The magnificent temples and historic sites may now lie in ruins, but the forward-thinking ethos that helped create the ancient city remains intact. Once again in the ascendant, cosmopolitan Ayutthaya is an architectural hotspot not to be missed.
“It was once the largest city in the world,” beams Rasita Sinekiem, Thai architectural heritage scholar, art history professor and authority on all things Ayutthayan. Known affectionately as P’Goong, a nickname that translates directly as ‘Sister Shrimp’ (which, I’m told, has nothing to do with the large river prawns that are a delicacy in these parts), she literally takes me by the hand on a special ‘insider’ tour of the city that was once the capital of Siam, the Thai centre of power, commerce and diplomacy between the 14th and 18th centuries. A cosmopolitan trading port, it attracted merchants from far and wide, most notably the Chinese, Indian, Dutch and Portuguese, who established settlements surrounding the city. In 1767, it eventually met its demise when it was ransacked by the marauding Burmese, and the capital moved to Bangkok, 50 miles south.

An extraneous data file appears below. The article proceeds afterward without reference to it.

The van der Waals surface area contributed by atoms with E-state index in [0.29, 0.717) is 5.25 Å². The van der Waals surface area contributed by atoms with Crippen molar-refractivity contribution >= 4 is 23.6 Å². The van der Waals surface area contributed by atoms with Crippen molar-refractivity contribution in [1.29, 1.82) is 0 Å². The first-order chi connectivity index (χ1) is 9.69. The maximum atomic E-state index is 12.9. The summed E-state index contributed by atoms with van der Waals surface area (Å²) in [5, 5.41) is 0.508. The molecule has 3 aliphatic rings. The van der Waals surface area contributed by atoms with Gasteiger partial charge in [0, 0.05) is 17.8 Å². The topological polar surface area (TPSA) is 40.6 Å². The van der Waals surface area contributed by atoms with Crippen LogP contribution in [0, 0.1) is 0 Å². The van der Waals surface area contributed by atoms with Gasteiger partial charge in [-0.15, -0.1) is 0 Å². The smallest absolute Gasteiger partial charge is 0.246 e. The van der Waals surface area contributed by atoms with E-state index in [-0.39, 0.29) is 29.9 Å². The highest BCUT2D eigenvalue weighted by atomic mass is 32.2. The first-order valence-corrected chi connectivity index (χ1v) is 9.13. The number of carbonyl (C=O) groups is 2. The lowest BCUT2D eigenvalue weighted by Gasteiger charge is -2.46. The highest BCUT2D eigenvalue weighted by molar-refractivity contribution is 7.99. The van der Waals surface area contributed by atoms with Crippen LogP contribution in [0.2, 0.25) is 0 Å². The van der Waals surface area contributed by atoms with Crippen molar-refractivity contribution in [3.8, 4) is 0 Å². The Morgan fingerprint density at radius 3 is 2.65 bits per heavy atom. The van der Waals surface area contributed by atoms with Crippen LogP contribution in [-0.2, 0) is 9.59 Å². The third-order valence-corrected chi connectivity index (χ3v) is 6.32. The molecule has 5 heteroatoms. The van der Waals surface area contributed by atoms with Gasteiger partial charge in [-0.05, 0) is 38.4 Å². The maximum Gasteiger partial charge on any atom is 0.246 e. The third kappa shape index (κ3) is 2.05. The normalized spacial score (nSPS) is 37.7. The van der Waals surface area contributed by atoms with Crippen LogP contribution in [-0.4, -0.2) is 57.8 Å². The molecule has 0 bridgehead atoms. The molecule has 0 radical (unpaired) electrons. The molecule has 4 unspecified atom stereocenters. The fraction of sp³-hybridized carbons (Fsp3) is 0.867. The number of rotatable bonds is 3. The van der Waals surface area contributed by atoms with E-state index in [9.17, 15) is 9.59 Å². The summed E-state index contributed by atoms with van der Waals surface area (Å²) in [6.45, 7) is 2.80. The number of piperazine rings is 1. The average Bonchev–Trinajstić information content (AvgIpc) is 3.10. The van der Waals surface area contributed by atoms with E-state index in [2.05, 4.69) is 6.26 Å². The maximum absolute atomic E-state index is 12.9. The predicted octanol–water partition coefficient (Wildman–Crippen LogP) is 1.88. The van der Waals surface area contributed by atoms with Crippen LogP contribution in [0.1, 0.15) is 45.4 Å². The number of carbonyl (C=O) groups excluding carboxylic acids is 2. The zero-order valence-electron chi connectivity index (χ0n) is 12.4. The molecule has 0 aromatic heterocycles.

While knowledgeable guides are a dime a dozen in this UNESCO World Heritage Centre, there’s nothing like traversing the ancient ruins with someone who has made it her life’s mission to research and understand what happened here, not to mention the meaning, symbolism and nuances in the ancient architecture, art and relics from the capital’s heyday. Although an academic, Rasita explains everything simply, but not without passion, intertwining the historical narrative with storytelling: lore, mythology and religion are as much a part of Ayutthaya’s chronicles as the cold, hard facts.